Associate Professor SungWoo Kahng with the Department of Health Psychology at the University of Missouri.

Associate Professor SungWoo Kahng with the Department of Health Psychology at the University of Missouri.

The study indicates that when infants showing signs of autism were treated between the ages of 6 and 15 months old, they experienced significantly reduced symptoms. Most were reported to have no autism spectrum disorder or developmental delays by age 3.

UC-Davis says treatment for children diagnosed with autism typically begins when they are 3 or 4.

University of Missouri Professor SungWoo Kahng says he’s cautiously optimistic about the findings, but says it drives home to parents and doctors that early detection and treatment are vital.

“It has significant implications for early intervention with kids with autism,” says Kahng. “The sooner parents and practitioners can identify these symptoms and potentially diagnose kids with autism, the sooner the kids can start receiving treatment and the better off the child will be.”

Kahng says most significant, perhaps, is that those carrying out the study were able to identify symptoms of autism in children so young.

“As a behavioral researcher, the idea of intervening at such an early age is very, very exciting,” says Kahng. “It’s something that myself or my colleagues would love to pursue.”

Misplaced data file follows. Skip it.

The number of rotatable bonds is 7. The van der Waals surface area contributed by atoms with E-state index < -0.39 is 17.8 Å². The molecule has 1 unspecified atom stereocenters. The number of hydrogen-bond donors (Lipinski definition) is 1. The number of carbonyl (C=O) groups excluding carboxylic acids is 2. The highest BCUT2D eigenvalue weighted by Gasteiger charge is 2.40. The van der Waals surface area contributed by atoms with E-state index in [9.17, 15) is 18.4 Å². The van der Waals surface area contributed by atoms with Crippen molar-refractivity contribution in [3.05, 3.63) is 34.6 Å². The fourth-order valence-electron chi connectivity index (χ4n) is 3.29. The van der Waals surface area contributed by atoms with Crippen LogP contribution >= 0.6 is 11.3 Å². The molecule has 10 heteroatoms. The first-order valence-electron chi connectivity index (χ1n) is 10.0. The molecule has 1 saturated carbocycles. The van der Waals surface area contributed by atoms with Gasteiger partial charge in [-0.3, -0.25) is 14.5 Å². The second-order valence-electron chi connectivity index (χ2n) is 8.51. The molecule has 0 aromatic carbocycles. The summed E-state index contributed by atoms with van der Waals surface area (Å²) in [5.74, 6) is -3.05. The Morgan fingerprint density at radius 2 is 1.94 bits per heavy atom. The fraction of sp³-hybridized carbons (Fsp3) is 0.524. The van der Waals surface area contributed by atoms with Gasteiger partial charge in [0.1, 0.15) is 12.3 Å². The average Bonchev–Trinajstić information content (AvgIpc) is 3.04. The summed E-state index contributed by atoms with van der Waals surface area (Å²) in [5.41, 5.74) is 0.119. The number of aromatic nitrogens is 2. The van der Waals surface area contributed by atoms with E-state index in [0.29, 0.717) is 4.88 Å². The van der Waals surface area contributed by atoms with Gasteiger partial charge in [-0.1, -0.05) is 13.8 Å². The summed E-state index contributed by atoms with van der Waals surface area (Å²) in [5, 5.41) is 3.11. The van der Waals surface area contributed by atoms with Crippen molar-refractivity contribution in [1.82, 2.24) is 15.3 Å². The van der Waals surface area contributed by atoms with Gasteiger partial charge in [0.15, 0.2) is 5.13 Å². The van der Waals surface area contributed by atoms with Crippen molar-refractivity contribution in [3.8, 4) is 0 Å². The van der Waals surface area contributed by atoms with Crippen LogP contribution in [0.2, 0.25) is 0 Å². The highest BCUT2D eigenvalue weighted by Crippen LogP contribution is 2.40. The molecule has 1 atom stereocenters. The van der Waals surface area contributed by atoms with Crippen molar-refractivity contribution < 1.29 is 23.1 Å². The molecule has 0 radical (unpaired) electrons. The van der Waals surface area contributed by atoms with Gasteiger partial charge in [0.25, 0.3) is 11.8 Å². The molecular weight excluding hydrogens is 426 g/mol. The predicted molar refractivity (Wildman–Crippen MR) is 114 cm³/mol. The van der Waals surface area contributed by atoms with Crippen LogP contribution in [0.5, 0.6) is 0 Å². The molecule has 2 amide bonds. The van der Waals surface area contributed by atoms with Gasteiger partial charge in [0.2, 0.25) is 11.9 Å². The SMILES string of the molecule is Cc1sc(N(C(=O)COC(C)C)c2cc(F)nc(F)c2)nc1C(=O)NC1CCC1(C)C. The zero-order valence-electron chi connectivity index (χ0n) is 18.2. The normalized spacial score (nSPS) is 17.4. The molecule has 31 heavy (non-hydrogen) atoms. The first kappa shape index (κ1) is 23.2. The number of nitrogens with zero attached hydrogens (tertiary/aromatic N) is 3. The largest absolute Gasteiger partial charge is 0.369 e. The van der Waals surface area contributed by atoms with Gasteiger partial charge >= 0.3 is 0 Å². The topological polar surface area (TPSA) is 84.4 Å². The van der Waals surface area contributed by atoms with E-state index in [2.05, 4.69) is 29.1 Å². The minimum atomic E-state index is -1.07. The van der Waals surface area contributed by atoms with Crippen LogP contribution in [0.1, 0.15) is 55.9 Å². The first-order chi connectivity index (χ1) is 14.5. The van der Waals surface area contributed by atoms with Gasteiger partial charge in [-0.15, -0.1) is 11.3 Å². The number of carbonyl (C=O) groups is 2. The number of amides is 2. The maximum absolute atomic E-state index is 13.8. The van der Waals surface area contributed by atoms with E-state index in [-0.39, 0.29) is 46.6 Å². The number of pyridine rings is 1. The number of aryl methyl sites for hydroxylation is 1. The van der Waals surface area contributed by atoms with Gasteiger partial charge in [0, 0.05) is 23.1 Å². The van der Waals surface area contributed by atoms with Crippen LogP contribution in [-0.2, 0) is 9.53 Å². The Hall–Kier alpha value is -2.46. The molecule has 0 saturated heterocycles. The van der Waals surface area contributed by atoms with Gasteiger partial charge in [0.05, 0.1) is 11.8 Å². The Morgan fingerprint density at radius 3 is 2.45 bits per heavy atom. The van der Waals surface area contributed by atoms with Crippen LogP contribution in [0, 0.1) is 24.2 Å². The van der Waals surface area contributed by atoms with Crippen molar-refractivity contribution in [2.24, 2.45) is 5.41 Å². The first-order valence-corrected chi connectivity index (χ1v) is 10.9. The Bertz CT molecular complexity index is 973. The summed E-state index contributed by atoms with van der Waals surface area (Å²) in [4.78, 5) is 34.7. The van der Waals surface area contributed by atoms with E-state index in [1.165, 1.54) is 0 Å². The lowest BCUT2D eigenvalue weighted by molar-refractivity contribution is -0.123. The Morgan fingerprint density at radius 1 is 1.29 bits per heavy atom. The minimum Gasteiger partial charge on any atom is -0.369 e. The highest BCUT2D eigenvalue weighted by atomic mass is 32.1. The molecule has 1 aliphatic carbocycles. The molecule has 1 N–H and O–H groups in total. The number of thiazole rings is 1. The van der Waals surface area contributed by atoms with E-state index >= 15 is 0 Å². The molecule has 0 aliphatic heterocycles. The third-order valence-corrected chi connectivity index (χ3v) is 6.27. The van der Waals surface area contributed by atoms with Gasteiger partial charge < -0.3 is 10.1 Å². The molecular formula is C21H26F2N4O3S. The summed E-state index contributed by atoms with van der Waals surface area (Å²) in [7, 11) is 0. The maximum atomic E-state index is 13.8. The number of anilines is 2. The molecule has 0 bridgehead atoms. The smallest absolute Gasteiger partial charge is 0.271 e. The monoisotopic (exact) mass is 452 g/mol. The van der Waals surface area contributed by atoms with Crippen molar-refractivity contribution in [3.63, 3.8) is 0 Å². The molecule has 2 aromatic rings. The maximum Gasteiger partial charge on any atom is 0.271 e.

He could have the chance to pursue it. Kahng says more study must be undertaken of larger groups – only seven babies were involved in UC-Davis’ study.

“Until researchers are able to have larger studies that demonstrate a broader change in symptoms, we’re still a little cautious to say, ‘Yes, this is a great method of preventing these symptoms from occurring,’” says Kahng.

Read more about UC-Davis’ findings on the University’s website.

New words will cost Missouri counties thousands (AUDIO)

Twenty-one words are going to cost Missouri Counties tens of thousands of dollars.

They’re the words the legislature left out of its ballot title for the early voting proposal that will be on the November ballot.  A state appeals court says early voting will happen “but only if the legislature and the governor appropriate and disburse funds to pay for the increased costs of such voting.”

Election authorities in every county who already had ballots printed, now have to reprint them and include those 21 words.

Atchison County Clerk Suzette Taylor, the president of the Missouri Association of County Clerks and Election Authorities, has checked the printers who produce ballots throughout the state and has found two-thirds of the November ballots will have to be reprinted–a hard blow to county budgets this late in the year.

Her costs might be as low as $500-$1,000.  But she says the big counties such as Jackson, St. Louis, and Greene could be facing $75,000 to $100,000 in unexpected costs. The state does not reimburse counties for costs of statewide elections.

Taylor calls the situation “terrible” because of the cost and because military ballots start going out today and absentee voting starts Tuesday.

The issue is expected to become the primary topic when her association meets next week.

AUDIO: Taylor interview 4:35